Examples of practices services use include engaging children in:

  • observing and caring for various animals, such as fish, reptiles and insects
  • implementing water conservation mechanisms such as timers, stickers visible on taps, putting out buckets to collect rain water
  • taking responsibility for turning off lights and fans before going outdoors
  • caring for worm farms and using the jars of “worm juice” collected by children as fertiliser to use at home
  • sorting and recycling waste after meals and encouraging the use of reusable containers to store snacks and meals
  • creating garden patches, allowing children to participate in growing fruit, flowers or vegetables.

For infant and toddler groups, implementing sustainable practices could involve making considered decisions about the nappies to use and looking at options that are environmentally friendly or have minimal environmental impact. Consideration could also be given to choosing environmentally friendly cleaning products and procedures. ACECQA recently spoke with educators who undertake gardening with their infants and toddlers, watering plants, picking strawberries, with educators and children modelling sustainable practice for younger children.

In order to be empowering, sustainability programs should be positively focused and affirmative. They should emphasise the child’s ability to make a difference. These programs enable children to learn and appreciate their environment in an engaging, fun and exciting manner.

What will assessors look for in assessing National Quality Standard 3.3?
Assessors will be looking for a range of opportunities offered by the service to support children develop an appreciation of nature, respect for the natural environment, understanding of the interdependence between people, plants, animals and the land.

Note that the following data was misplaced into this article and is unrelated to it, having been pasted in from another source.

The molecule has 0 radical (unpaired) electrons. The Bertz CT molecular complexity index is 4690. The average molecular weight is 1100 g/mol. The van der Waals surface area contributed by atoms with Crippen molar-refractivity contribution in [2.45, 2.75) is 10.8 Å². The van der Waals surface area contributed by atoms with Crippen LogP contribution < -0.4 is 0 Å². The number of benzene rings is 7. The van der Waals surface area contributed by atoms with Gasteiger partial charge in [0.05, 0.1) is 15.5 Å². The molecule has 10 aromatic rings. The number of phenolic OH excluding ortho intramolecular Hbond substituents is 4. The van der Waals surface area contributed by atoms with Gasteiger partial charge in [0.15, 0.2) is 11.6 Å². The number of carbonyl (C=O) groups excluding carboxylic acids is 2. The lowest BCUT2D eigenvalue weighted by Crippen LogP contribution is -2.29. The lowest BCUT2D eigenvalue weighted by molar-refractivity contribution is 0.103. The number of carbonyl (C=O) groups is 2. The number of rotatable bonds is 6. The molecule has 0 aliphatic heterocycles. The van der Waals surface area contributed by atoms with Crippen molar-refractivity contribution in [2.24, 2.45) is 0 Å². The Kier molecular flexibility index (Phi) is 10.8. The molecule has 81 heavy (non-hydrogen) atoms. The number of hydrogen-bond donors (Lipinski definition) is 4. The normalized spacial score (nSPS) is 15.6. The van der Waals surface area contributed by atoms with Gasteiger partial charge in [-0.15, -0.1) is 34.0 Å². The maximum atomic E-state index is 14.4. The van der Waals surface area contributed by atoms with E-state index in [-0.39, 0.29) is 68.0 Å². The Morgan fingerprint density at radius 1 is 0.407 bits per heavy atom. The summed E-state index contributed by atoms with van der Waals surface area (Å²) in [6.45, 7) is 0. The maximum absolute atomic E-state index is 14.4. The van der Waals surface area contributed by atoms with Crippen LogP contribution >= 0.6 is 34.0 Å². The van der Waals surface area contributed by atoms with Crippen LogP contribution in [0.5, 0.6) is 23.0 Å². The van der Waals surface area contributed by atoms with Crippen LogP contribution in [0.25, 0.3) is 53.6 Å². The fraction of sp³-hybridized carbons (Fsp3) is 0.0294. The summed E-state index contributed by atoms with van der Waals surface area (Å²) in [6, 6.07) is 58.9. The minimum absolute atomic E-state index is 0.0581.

Assessors will also be looking to see if sustainability is embedded in the service’s educational program and in the routine and practices of children. For example, while setting up a nature table or recycling system are positive starts, these activities should not exist in isolation, but be built upon, coordinated and consistently undertaken to become an embedded practice.

Before your rating and assessment visit, think about what you would like the authorised officer to observe, discuss and see that will demonstrate how the National Quality Standard is met. This is your opportunity to showcase how management, educators, children and families are working collaboratively to embed sustainable practices that are meaningful and relevant.

Examples of initiatives that a service may want to involve parents, families and the wider community in to promote sustainability include:

  • celebrating national and local environmental initiatives, such as Clean Up Australia Day, World Environment Day, National Tree Day and Earth Hour
  • getting involved with local bush and land care groups
  • consider a visit to local permaculture gardens, nature walks, wildlife parks and/or farms
  • implementing water saving devices, such as shower heads and hose nozzles, or having these as prizes for raffles or lucky door prizes
  • involving parents and/or visitors who have expertise in environmental education to talk to children
  • making energy-saving tips available to families.

The possibilities are endless, and the potential limitless.

 

[1]Anne Stonehouse, ‘NSW Curriculum Framework for Children’s Services’ http://www.community.nsw.gov.au/docswr/_assets/main/documents/childcare_framework.pdf